It is a bird that migrates from Europe to Africa during the winter, thriving in marshes, ponds, lakes, with reed beds and other vegetations. This bird pursues its prey quite sluggishly, crouching quietly at water edges. It is buffy brown at rest but becomes mostly white when in flight as its white wings and tail opens up for sight.
Read further to know more about the Squacco Heron.
What is a Squacco Heron?
Squacco heron (Ardeola ralloides) is an elegant little hero with Old World origins, which breeds in the Greater Middle East and southern Europe. This bird feeds on small aquatic creatures, which it catches using its bill, after long minutes of waiting and hunching. It nests in thick reeds or dense willows, typically in a loosely-structured colony, with other heron cousins and even egrets.
Its seven levels of classification are as follows:
Species: A. ralloides
Squacco Heron Physical Description
Squacco herons are small herons, growing 17 to 19 inches long or 44-47 centimeters, and have a wingspan of 31 to 36 inches or 80-92 centimeters. It has two distinct looks, breeding and non-breeding plumage.
When these birds are in their non-breeding plumage, squacco herons are dull brown and dark and light-streaked. During rest, they have white underparts and yellowish-brown upperparts. When in flight, their white wings and tails stand out. Meanwhile, shoulders, nape, and head are also black-streaked. Their bill is blackish on top with a yellow on the lower mandible. Eyes are also yellow, accentuated by a thin red eyering and greenish-yellow lores. Non-breeding squacco heron’s feet and legs are also of a greenish-yellow tone.
During breeding, their feathers become very long. The body is whitish with cinnamon nape, breast side, and back. Their underparts are also cinnamon though relatively lighter, especially on their chest. Tail, wings, throat, chin are all white. The neck and side of the head are also cinnamon. During the breeding season, adult squacco herons develop an erectile crest with long, fuzzy black and white feathers. Their bill turns into a vibrant blue color with a black tip. Eyes remain yellow, but lores become greenish-blue. Feet and legs tend to have a striking orange-yellow to a reddish shade.
Where can they be spotted?
Squacco Herons thrive in various freshwater wetland habitats, such as flooded areas, swamps, deltas, river valleys, ponds, lakes, ricefields, ditches, or other locations brimming with vegetation. These birds rarely occur in coastal habitats, estuaries, and islets though, there are instances when they can be observed along coasts, specifically in Senegal.
Squacco Herons occur in southwestern and central Europe, southeast Iran, Madagascar, and north and south of the Sahara in Africa.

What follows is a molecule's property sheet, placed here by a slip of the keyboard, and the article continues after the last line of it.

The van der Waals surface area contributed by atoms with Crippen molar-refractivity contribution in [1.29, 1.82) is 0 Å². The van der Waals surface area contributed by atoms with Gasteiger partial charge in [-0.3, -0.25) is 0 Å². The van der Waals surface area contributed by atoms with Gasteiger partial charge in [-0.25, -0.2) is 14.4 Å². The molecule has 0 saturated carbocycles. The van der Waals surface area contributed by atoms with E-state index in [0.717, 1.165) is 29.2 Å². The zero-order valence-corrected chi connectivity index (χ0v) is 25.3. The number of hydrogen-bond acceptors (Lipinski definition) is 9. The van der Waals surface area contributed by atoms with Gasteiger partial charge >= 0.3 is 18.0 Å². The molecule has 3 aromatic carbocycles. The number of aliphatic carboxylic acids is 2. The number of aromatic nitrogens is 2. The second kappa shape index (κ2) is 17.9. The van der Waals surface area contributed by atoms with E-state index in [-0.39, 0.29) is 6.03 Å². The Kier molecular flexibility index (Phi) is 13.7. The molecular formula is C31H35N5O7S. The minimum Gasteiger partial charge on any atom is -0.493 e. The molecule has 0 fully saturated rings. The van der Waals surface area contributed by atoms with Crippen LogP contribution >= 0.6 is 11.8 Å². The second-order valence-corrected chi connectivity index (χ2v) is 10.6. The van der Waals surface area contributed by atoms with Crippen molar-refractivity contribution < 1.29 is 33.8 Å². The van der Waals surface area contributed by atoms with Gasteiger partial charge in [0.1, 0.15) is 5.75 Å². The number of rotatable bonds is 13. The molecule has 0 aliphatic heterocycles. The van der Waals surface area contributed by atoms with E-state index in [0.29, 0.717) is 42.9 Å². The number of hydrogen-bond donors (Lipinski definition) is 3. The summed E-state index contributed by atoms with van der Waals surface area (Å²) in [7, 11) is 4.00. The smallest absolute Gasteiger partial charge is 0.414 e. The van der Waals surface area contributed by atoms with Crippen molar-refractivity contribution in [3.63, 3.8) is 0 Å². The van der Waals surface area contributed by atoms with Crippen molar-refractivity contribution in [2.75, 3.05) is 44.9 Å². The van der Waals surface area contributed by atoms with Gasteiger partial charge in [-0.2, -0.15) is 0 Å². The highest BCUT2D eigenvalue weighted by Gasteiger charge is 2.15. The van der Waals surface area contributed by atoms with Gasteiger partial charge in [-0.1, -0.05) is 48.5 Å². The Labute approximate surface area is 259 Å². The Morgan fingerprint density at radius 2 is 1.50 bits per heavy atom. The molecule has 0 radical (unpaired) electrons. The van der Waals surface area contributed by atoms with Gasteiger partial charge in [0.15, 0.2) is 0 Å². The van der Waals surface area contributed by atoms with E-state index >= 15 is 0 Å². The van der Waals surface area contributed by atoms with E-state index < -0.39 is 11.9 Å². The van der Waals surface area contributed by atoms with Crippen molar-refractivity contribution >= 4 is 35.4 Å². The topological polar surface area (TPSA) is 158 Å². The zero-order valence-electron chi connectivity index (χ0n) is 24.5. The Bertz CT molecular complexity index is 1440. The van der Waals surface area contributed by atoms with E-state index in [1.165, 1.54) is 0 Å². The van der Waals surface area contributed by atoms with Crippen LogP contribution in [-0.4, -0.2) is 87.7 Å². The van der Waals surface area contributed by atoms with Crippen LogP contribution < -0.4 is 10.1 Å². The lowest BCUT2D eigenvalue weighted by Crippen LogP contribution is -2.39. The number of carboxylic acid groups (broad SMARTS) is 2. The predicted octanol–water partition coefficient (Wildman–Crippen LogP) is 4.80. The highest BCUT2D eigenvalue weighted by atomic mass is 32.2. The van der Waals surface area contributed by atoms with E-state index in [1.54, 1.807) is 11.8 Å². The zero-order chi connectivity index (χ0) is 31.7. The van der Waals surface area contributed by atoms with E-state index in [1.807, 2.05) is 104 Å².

Interesting Facts You Should Know About the Squacco Heron
Squacco Herons’ diet revolves primarily on small prey such as grasshoppers, spiders, butterflies, beetles, insect larvae, mollusks, crustaceans, amphibians, fish, and occasionally small birds. Like their cousins from the Ardeidae family, they stand motionless and quiet in vegetation, waiting for their victims. They may hunch while feeding and may use insects as baits. These birds may feed in small groups but with ample distance from each other. Often, their head and neck are only visible when hunting.
During the breeding season, these typically solitary birds breed in small groups to colonies. As part of their courtship rituals, both sexes acquire more vibrant colors on their bodies’ bare parts and develop longer back feathers and crest. Courtship antics usually occur in the nest or nearby it.
Squacco herons establish large colonies in reedbeds, trees, dense willows, often with other species from the Ardeidae family. They create their relatively low, usually less than two meters from the grounds but may also occur in trees up to 20 meters high, 5-10 meters away from other nests. Materials used for the nests are sticks and twigs.
In Europe, squacco herons lay a clutch of 4 to 7 eggs, while populations in Africa lay 2 to 3. Parents will jointly incubate the eggs for around 22-24 days. After hatching, chicks are grayish-brown, with white down feathers. Both sexes will feed and tend to the broods. Two weeks later, chicks can leave and the nest and start to perch nearby. They will stay under parental care for another 45 days before dispersing.
Squacco herons are spread throughout, and their species is not globally threatened. However, their population experiences some decline in Europe due to the loss of wetlands habitats. Also, they are often hunted in Nigeria for traditional medicine. They are listed as least concern species in the IUCN Red List.
WILDLIFE PARKS AND RESERVES WHERE THIS SPECIES IS FOUND:
Kalahari Gemsbok National Park
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